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CHAPTER SUMMARY AND NOTES
That night Pip stays with Mr. Pumblechook. The next morning he is taken to Miss Havisham's grand mansion, The Satis House. The house, with its rusty doors and windows, is a dismal sight. The courtyard is barred from inside. A useless brewery stands off to the side of the dilapidated monument that is the old lady's home.
The sour young lady who greets them at the gate admits only Pip, whom she leads to the parlor. It is a dark room lighted with candles. There, Miss Havisham is dressed in rich garments that must have once been bridal finery. Now they are old and faded, and hang loosely on her body. To Pip, the old lady seems like "a ghastly wax work" and "a skeleton in the ashes." She tells Pip she is old and heart-broken, that she never goes outside, and that she has called him here to play with her adopted daughter Estella (the girl who answered the door).
She calls for Estella and commands the two to play cards. Estella, who is both beautiful and proud, plays with Pip scornfully, noting his impoverished appearance. She defeats him at cards and continually insults him by pointing out his "common-ness." When they are finished, Estella gives him bread, meat, and beer, and Miss Havisham instructs him to return in six days. Pip returns home to Joe and Mrs. Joe, embarrassed and confused.
This chapter is of extreme importance in the development of Pip's character. Pip is overwhelmed by the gloom of Satis House, but Estella shines like a beacon. She is young and beautiful, and Pip is inexplicably drawn to her. So when she reacts to him so negatively, full of insults and disdain, Pip is crushed. To Estella, he is beneath respect. She makes fun of everything about him, even his boots, and takes delight in attacking his pride. Pip is left feeling embarrassed and helpless, ashamed of his own existence. It is such a strong, helpless feeling Pip can only kick the wall in frustration. This vented anger is over the injustice of being treated like a dog simply because he is common. It is because of Estella's cruel snubs that young Pip becomes ashamed of his own common-ness. The desire to be "uncommon" is born and follows him most of his life.
Pip contemplates the injustice of life, since he has no choice in his upbringing. First Mrs. Joe and now Estella seem to blame him for his lowly position. The injustice overwhelms him at first, then simply makes him angry. The chapter ends with his determination to make of himself something strong enough to combat the injustice.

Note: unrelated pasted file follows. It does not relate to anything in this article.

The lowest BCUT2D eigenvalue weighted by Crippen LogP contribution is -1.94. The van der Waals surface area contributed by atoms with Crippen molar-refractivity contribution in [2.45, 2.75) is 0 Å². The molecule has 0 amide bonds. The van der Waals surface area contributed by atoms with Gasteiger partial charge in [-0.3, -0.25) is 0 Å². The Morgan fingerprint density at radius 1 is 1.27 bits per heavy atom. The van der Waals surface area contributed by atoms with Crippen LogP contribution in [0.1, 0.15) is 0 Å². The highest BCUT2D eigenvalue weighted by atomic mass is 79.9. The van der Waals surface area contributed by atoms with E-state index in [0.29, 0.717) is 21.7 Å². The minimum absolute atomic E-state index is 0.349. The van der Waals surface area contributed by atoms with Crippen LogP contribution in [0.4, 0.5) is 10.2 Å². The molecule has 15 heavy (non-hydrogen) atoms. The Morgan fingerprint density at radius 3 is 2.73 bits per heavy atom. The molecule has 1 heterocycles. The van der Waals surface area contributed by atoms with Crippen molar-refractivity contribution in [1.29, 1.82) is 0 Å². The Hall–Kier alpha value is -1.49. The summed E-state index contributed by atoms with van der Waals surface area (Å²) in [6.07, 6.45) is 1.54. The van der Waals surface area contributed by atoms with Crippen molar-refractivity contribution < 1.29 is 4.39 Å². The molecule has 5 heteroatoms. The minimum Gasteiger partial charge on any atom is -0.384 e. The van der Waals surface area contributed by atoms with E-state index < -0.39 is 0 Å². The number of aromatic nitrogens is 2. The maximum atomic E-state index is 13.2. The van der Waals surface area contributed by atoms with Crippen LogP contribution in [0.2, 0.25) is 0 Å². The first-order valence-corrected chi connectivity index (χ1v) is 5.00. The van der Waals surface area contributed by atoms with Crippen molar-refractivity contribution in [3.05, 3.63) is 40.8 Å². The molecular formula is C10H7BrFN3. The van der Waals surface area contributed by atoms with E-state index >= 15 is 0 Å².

Pip returns home to face the curious questions of Mrs. Joe and Mr. Pumblechook. Pip is reluctant to share his day with them, and invents a fantastic story about gold and silver, about majestic dogs fighting over fine food on silver plates, and a game with flags. His listeners are rapt with attention and fascination. Later, Pip confesses to Joe that all that he said was a lie. He tells Joe what really happened and asks why he must be so "common." Joe is saddened by the story and by his young friend's experience. He asks Pip not to lie again.
Pip's fantastic tale is in part to thwart the intrusive inquiries of his sister and Mr. Pumblechook, since he finds both of them bothersome and noisy. But it is also in part derived from his own feeling of shame -- a feeling Estella provoked in him that he cannot shake. It is obvious how deeply the disappointing feeling of unimportance has taken root in Pip's young heart. He seems determined to overcome his social commonness. He voices his grief to Joe, who simply consoles him by explaining that his goodness makes him uncommon. In response to Pip's lie (to Mrs. Joe and Pumblechook) Joe tells him it is more important to be uncommon in honest ways than in crooked ones.